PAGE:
Brief Fact Summary.
E.I. Dupont de Nemours & Co. (Defendant) sought to dismiss Sierocinski’s (Plaintiff) lawsuit over a defective dynamite cap for failure to state a specific cause of action.
Synopsis of Rule of Law.
Federal Rule of Civil Procedure 8 only mandates that a plaintiff specify a short, simple statement of a claim under which the plaintiff would be entitled to relief.
Plaintiff filed a claim, alleging that Defendant had negligently manufactured and distributed dynamite caps which exploded when crimped. Plaintiff also alleged that Defendant knew that users would crimp the dynamite caps. Defendant moved to strike the complaint for a failure to state a specific act of negligence, claiming that it had no way of knowing what type of action it was defending. The motion was granted by the trial court.
Does Federal Rule of Civil Procedure 8 require only a short, simple statement of a claim under which the plaintiff would be entitled to relief?
(Biddle, J.) Yes. The Rule requires that a plaintiff allege a short, simple statement of a claim under which he would be entitled to relief. When the complaint alleges negligence in product manufacturing, the complaint does not need to include any specific act or theory of negligence. The allegation of negligence is enough to give the defendant notice as to the cause of action and the believed breach of duty. Defendant will develop more information to allow the preparation of a defense through interrogatories. Reversed and remanded.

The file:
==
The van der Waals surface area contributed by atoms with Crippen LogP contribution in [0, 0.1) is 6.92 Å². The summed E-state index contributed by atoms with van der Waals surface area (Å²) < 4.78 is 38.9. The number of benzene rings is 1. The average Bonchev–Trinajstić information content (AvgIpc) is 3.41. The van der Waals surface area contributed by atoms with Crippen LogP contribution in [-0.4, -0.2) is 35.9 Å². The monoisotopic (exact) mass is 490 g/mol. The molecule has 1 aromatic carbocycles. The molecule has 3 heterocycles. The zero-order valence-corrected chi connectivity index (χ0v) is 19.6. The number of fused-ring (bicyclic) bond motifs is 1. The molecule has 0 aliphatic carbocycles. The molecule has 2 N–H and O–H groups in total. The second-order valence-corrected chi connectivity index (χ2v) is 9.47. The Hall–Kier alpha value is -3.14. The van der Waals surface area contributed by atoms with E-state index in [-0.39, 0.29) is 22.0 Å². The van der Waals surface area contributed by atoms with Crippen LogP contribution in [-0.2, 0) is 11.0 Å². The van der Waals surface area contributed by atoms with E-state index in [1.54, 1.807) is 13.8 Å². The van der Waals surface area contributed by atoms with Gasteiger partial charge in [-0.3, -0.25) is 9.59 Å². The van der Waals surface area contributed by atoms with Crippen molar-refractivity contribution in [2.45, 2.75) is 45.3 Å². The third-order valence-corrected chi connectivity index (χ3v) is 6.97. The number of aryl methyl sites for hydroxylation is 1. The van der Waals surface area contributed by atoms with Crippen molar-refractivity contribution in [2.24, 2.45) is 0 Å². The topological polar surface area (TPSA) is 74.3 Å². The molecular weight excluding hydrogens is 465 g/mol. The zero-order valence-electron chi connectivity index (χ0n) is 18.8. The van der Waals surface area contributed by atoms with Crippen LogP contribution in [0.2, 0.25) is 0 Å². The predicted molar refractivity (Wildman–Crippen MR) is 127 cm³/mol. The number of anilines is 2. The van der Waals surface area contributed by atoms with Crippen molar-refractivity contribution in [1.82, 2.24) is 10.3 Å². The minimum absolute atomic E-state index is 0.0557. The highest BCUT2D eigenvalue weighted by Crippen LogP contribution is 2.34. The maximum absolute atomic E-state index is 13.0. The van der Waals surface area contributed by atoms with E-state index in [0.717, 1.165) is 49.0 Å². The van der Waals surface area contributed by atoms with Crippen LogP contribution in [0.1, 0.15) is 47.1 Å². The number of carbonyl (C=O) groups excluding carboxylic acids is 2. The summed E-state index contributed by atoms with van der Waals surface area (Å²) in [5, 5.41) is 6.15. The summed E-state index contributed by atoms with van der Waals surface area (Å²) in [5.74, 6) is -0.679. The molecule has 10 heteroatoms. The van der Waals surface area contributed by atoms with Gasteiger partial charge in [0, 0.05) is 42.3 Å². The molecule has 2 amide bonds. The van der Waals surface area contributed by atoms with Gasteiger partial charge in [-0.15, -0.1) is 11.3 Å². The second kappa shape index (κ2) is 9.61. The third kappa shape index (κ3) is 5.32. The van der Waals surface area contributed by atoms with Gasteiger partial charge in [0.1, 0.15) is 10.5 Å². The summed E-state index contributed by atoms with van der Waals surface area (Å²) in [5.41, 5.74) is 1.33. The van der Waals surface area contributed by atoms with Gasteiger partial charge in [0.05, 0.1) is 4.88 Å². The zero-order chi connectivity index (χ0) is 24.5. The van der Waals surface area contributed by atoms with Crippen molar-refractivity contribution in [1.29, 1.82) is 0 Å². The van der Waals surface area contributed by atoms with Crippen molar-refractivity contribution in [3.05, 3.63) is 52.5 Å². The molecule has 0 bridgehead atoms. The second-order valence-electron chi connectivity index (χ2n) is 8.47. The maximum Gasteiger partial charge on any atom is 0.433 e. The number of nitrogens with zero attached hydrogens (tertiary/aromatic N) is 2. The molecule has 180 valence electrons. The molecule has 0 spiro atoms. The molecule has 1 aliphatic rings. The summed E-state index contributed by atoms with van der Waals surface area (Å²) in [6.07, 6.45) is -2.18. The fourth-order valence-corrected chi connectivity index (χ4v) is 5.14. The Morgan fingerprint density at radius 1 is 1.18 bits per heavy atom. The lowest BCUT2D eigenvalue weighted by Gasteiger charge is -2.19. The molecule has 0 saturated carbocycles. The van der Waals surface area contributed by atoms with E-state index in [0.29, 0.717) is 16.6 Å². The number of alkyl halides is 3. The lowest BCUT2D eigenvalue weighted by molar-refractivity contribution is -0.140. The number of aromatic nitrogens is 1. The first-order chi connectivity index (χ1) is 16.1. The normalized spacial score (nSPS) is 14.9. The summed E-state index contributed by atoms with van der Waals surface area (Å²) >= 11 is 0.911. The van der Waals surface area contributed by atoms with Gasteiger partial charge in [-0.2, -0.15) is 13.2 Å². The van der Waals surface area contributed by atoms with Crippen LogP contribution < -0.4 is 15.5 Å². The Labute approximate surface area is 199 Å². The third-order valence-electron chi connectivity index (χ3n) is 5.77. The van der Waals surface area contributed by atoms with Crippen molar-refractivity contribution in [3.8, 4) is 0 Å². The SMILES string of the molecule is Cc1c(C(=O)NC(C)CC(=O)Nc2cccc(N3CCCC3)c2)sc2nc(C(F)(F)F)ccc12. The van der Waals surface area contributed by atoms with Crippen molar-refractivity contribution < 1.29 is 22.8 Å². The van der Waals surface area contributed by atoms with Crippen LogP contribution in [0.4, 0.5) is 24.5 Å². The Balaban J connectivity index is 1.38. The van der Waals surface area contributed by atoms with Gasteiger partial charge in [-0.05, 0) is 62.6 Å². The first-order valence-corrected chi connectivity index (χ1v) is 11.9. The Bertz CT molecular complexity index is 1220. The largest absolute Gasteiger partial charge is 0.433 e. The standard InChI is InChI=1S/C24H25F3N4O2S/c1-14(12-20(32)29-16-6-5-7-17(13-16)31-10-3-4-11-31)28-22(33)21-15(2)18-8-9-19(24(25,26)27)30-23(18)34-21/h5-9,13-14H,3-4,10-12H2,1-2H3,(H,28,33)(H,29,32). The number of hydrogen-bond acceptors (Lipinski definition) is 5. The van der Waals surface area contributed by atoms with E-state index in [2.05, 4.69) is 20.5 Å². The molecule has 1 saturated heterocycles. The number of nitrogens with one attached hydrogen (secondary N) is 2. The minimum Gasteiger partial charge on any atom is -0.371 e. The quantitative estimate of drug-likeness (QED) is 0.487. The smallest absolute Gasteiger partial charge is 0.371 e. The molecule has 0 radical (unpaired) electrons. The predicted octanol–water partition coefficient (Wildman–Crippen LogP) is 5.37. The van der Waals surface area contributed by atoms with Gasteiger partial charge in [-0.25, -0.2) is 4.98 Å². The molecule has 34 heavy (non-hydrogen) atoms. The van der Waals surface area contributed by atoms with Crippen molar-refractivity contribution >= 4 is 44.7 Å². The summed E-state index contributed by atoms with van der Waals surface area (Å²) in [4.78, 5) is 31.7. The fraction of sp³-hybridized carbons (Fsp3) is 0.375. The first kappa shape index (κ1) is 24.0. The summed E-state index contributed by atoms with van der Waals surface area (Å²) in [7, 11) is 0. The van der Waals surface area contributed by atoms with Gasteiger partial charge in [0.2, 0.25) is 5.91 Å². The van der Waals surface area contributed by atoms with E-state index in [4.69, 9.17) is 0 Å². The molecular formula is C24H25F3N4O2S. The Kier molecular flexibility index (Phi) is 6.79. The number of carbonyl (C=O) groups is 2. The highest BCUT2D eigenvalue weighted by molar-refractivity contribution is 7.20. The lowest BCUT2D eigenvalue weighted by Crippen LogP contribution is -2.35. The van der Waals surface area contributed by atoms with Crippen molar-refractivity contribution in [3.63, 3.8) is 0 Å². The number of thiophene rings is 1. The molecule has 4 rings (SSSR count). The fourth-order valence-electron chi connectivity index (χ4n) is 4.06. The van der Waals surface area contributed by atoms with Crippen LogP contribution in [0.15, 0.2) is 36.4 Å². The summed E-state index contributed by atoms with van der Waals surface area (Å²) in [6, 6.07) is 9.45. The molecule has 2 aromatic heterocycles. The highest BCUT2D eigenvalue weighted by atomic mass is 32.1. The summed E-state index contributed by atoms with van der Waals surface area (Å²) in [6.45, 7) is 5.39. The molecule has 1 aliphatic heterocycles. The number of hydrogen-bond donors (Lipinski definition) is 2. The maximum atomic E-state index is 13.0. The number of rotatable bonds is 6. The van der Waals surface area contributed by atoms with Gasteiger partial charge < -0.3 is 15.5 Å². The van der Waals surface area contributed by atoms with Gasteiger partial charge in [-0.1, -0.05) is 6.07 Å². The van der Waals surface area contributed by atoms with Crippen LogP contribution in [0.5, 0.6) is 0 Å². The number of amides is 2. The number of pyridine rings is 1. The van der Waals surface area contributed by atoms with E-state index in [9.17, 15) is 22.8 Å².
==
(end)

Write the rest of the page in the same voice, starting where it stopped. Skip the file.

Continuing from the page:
Under Rule 8(a) (2) of the Federal Rules a plaintiff sets forth a claim for relief when he makes a short and plain statement of the claim showing that the pleader is entitled to relief.View Full Point of Law
No specific details need to be provided in order to comply with the Federal Rules, so long as the complaint gives fair notice to the defendant of the claim and upon what grounds it rests. A complaint only fails to state a cause of action if on its face the plaintiff can prove no facts supporting his claim which would allow him to prevail.